Music and film have always been intricately linked together. From the pounding soundtrack that accompanies an intense action sequence, to the song that begins at a dramatic, pivotal moment towards the end of a film, and subsequently becomes iconic because of it.
Allow us to look back at some of the best moments in which the world of music was brought to the big screen, with stories of some of the best artists ever known, and intimate portrayals of a much-loved craft.
WALK THE LINE
James Mangold, 2005
The incredibly romanticised story of how John R “Johnny” Cash and June Carter began a love affair that would inspire Cash to become one of the greatest country singers of all time. Joaquin Phoenix and Reese Witherspoon won rave reviews and awards glory for their turns as Cash and Carter respectively with Witherspoon winning Best Actress.
Some moments are pretty on the nose – Carter accuses Cash of not being able to “walk no line”, he says loving her “burns, burns, burns” and sitting in Folsom Prison Cell he says he hears the train coming. It’s also adapted from two books by Cash himself so it is absolutely a fairytale written by a man known for a short fuse but Mangold has a love for the music that shines through and it shows the depths that music plunges when you write from your soul.
Damien Chazelle, 2014
Were you rushing or were you dragging? The story of a drummer told as if it was a sports film is easily the best of Chazelle’s three films and features a great turn from Miles Teller and an even better from from J.K. Simmons as the hard-ass instructor Fletcher. The movie shows the intensity of playing an instrument and draws inspiration from Chazelle’s own experience, but, moreover the film makes you find certain jazz songs as thrilling as any action sequence. That’s my tempo.
Dexter Fletcher, 2019
The big out-n-proud musical that charts the success and fall of Reginald Dwight into Elton Hercules John. The film plays around with when the songs came out or were released, but the mad amount of affection the film has for the songs is brilliant and there’s nothing wrong with a film that cannot hide it’s love of subject.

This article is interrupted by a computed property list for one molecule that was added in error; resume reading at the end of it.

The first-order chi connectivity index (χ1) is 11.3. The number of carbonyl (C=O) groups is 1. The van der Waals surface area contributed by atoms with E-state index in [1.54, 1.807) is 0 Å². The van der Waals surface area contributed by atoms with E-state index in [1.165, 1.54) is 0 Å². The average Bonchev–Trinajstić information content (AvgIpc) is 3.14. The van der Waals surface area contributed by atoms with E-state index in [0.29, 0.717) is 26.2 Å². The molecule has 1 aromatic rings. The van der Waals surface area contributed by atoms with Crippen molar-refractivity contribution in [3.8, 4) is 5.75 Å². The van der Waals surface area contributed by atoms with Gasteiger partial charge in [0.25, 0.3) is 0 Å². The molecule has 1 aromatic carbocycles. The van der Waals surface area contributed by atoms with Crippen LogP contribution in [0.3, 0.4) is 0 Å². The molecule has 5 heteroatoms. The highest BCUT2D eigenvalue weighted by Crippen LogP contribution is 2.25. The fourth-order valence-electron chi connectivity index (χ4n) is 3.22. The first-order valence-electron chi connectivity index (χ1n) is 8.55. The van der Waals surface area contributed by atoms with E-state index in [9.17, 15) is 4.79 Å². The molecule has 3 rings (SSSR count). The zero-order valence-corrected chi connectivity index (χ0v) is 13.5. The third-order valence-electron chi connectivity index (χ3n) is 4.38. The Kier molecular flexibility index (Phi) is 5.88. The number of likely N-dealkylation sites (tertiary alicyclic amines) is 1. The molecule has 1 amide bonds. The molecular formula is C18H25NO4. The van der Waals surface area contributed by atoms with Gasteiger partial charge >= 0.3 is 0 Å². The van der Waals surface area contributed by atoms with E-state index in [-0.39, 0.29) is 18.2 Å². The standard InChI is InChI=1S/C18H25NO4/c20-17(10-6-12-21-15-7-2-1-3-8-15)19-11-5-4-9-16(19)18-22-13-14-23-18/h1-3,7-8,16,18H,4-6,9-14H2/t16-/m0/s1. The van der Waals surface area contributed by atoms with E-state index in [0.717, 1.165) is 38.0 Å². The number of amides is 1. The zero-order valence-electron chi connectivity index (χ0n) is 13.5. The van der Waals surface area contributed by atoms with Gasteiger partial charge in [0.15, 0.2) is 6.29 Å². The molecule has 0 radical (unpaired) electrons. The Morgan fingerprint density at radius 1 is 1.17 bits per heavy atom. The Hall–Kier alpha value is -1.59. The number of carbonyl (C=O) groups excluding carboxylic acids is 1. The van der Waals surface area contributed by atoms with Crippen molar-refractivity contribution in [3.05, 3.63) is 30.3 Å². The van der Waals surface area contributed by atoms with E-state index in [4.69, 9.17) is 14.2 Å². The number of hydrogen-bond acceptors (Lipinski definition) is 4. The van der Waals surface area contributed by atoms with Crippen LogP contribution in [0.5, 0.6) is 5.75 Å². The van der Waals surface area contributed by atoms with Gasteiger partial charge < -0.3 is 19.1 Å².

It doesn’t do much to explain how he and Bernie Taupin wrote the classic songs, but it does give the idea that things come from experience, and that ultimately what John was singing and writing about was his ongoing need to be loved. Rocketman is ultimately a love story, about two men who fell head over heels for one another and remained musical partners for life.
THIS IS SPINAL TAP!
Rob Reiner, 1984
The best film about the best band that doesn’t exist. Reiner’s mockumentary that spawned the phrase “up to eleven”, the dum dum rock group that has David St. Hubbins (Michael McKean), Nigel Tufnel (Christopher Guest) and Derek Smalls (Harry Shearer) talking utter nonsence.
There’s never been a sequel though there’s always the chance that fan appeal could lead to a revisit though it’s unlikely. The film gives an insight into how stupid rock stars can be and the behind the scenes look came before the long running trend of “on-the-road” tour films.
John Carney, 2007
How one tiny little Irish movie took gold at the Oscars, the romantic story of music and real people is a triumph of emotion. Falling Slowly is a song for the ages that isn’t just a great narrative tool but a great song unto itself that helps the viewer understand these characters. Moving, heartfelt, and about the power of music, Once is the kind of film that you fall for very quickly. It’s award win also beat three nominations by legend Alan Menken, as well the theme from August Rush, and deservedly so.
A MIGHTY WIND
Christopher Guest, 2003
Clearly a loving tribute to the folk revival movement that was big around the 70s, and to comeback tours in general, Guest manages to bring back his usual troupe of actors from This is Spinal Tap!, Waiting for Guffman and Best in Show. A Mighty Wind is a hilarious and touching story that is every bit in love with the folk scene as it is at poking fun.